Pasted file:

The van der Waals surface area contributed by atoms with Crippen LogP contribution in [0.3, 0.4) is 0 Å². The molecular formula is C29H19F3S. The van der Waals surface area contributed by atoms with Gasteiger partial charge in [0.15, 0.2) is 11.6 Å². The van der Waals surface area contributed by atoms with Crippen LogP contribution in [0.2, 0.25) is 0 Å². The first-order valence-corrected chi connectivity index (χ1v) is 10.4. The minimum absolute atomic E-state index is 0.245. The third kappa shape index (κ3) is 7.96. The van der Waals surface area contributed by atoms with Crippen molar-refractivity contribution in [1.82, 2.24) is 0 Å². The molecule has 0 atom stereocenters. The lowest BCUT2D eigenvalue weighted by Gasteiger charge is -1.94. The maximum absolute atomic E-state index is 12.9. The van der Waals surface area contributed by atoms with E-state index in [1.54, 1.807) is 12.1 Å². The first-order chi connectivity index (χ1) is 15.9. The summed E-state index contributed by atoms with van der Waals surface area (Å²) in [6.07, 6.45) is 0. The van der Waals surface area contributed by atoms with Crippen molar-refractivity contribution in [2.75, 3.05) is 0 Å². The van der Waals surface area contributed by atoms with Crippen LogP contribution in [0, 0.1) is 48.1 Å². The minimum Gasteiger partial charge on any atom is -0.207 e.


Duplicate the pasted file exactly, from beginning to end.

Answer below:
The van der Waals surface area contributed by atoms with Crippen LogP contribution in [0.3, 0.4) is 0 Å². The molecular formula is C29H19F3S. The van der Waals surface area contributed by atoms with Gasteiger partial charge in [0.15, 0.2) is 11.6 Å². The van der Waals surface area contributed by atoms with Crippen LogP contribution in [0.2, 0.25) is 0 Å². The first-order valence-corrected chi connectivity index (χ1v) is 10.4. The minimum absolute atomic E-state index is 0.245. The third kappa shape index (κ3) is 7.96. The van der Waals surface area contributed by atoms with Crippen molar-refractivity contribution in [1.82, 2.24) is 0 Å². The molecule has 0 atom stereocenters. The lowest BCUT2D eigenvalue weighted by Gasteiger charge is -1.94. The maximum absolute atomic E-state index is 12.9. The van der Waals surface area contributed by atoms with E-state index in [1.54, 1.807) is 12.1 Å². The first-order chi connectivity index (χ1) is 15.9. The summed E-state index contributed by atoms with van der Waals surface area (Å²) in [6.07, 6.45) is 0. The van der Waals surface area contributed by atoms with Crippen molar-refractivity contribution in [2.75, 3.05) is 0 Å². The van der Waals surface area contributed by atoms with Crippen LogP contribution in [0, 0.1) is 48.1 Å². The minimum Gasteiger partial charge on any atom is -0.207 e.